Stitch Fix + Jupyter + Github = Awesome!

Greg Novak and Eli Bressert
- San Francisco

Streamlining research at Stitch Fix with Jupyter

At Stitch Fix we are avid users of Jupyter for research at both the personal and team scales. At the personal level, Jupyter is a great interface to research the question at hand. It captures the workflow of the research where we can take detailed notes on the code and explain models with written content and mathematical equations.

At the team level, Jupyter is a great tool for communication. Notebooks allow one to fluidly mix text, code, equations, data, and plots in whatever way makes the most sense to explain something. You can organize your explanation around your thought process rather than around the artificial lines determined by the tools you’re using. You have a single Jupyter notebook instead of a bunch of disconnected files, one containing SQL code, another Python, a third LaTeX to typeset equations.

When the analysis is finished, the Jupyter notebook remains a “living” interactive research notebook. Re-doing the analysis using new data or different assumptions is simple.

Github Facilitates Collaboration

The portability and flexibility of the Notebooks allows us to easily share the analysis with others. GitHub integration allows a great new possibility: other researches can branch or fork the notebook to extend or alter the analysis according to their own particular interests! We’ve already been using GitHub for versioning all of our code and this new feature is an awesome addition to our data science workflow.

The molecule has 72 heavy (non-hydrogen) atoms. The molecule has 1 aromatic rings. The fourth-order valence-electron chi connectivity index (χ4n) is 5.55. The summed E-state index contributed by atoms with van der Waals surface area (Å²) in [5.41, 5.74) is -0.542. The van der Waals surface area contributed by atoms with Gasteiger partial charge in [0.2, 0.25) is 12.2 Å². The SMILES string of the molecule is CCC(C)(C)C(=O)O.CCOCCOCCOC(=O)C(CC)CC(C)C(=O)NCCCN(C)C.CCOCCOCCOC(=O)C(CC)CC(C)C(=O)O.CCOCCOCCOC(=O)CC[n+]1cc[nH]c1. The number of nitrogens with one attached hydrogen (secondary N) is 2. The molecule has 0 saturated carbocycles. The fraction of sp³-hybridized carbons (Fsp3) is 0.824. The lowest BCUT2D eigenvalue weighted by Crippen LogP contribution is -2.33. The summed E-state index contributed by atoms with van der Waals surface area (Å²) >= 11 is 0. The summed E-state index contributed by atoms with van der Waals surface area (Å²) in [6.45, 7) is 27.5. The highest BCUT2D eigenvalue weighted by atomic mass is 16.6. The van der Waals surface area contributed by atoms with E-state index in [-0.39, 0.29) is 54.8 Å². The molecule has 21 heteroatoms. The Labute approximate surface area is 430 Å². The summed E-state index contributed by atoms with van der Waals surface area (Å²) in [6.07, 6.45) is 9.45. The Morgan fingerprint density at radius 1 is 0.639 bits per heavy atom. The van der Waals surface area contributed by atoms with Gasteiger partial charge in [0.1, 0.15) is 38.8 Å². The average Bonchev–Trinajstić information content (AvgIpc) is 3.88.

image of new GitHub feature

A taste of what we do at Stitch Fix

Stitch Fix provides clothing to its clients based on their style preferences. We send a client five pieces of clothing we predict they’ll like, and the client chooses what to keep. Inevitably, some pieces of clothing will be more popular than others. In some cases, a few select items may be unpopular.

The largest benefit from adding a single style of clothing to our line of inventory comes from the most popular one. Each of the less popular styles, by itself, contributes less. However, there are many of the less popular ones, reflecting the fact that our clients are unique in their fashion preferences. Together, the value in the “long tail” can match or exceed the value of the few products in the “head.” Catering to the long tail allows us to save our clients the time they would otherwise spend searching through many retail stores to find clothing that’s unique to their tastes.

But, where do we draw the line on how far into the long tail we should support? Below we investigate this question using the Jupyter Notebook on GitHub.

Tweet this post! Post on LinkedIn

Come Work with Us!

We’re a diverse team dedicated to building great products, and we’d love your help. Do you want to build amazing products with amazing peers? Join us!